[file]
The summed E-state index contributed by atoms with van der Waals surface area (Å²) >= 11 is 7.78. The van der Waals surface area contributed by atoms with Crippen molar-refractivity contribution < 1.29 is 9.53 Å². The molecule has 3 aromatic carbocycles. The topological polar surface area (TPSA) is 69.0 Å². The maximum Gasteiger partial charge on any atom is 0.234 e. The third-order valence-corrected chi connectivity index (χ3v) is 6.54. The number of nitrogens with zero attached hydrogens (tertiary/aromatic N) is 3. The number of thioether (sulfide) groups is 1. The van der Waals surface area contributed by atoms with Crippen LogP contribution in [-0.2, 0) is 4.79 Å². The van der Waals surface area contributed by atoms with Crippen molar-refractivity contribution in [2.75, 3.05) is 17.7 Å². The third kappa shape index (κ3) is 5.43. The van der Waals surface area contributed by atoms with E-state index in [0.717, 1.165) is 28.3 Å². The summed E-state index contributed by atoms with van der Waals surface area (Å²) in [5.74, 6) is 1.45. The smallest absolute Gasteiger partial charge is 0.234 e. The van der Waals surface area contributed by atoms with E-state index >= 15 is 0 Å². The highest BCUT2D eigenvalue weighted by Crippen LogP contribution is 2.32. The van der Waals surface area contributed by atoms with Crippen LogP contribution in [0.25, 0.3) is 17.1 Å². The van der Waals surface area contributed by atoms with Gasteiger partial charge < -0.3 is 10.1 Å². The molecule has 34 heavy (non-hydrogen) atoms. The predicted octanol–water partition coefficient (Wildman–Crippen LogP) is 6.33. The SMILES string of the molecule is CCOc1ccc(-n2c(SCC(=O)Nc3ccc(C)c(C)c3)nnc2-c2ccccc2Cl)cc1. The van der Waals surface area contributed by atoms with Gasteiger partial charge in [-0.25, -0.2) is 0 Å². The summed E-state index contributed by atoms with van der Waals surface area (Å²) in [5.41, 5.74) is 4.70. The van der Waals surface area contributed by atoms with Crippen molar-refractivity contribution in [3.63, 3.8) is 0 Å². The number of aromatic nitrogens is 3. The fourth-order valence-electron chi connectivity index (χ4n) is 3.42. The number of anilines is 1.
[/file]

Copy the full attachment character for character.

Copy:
The summed E-state index contributed by atoms with van der Waals surface area (Å²) >= 11 is 7.78. The van der Waals surface area contributed by atoms with Crippen molar-refractivity contribution < 1.29 is 9.53 Å². The molecule has 3 aromatic carbocycles. The topological polar surface area (TPSA) is 69.0 Å². The maximum Gasteiger partial charge on any atom is 0.234 e. The third-order valence-corrected chi connectivity index (χ3v) is 6.54. The number of nitrogens with zero attached hydrogens (tertiary/aromatic N) is 3. The number of thioether (sulfide) groups is 1. The van der Waals surface area contributed by atoms with Crippen LogP contribution in [-0.2, 0) is 4.79 Å². The van der Waals surface area contributed by atoms with Crippen molar-refractivity contribution in [2.75, 3.05) is 17.7 Å². The third kappa shape index (κ3) is 5.43. The van der Waals surface area contributed by atoms with E-state index in [0.717, 1.165) is 28.3 Å². The summed E-state index contributed by atoms with van der Waals surface area (Å²) in [5.74, 6) is 1.45. The smallest absolute Gasteiger partial charge is 0.234 e. The van der Waals surface area contributed by atoms with E-state index >= 15 is 0 Å². The highest BCUT2D eigenvalue weighted by Crippen LogP contribution is 2.32. The van der Waals surface area contributed by atoms with Crippen LogP contribution in [0.25, 0.3) is 17.1 Å². The van der Waals surface area contributed by atoms with Gasteiger partial charge < -0.3 is 10.1 Å². The molecule has 34 heavy (non-hydrogen) atoms. The predicted octanol–water partition coefficient (Wildman–Crippen LogP) is 6.33. The SMILES string of the molecule is CCOc1ccc(-n2c(SCC(=O)Nc3ccc(C)c(C)c3)nnc2-c2ccccc2Cl)cc1. The van der Waals surface area contributed by atoms with Gasteiger partial charge in [-0.25, -0.2) is 0 Å². The summed E-state index contributed by atoms with van der Waals surface area (Å²) in [5.41, 5.74) is 4.70. The van der Waals surface area contributed by atoms with Crippen molar-refractivity contribution in [3.63, 3.8) is 0 Å². The number of aromatic nitrogens is 3. The fourth-order valence-electron chi connectivity index (χ4n) is 3.42. The number of anilines is 1.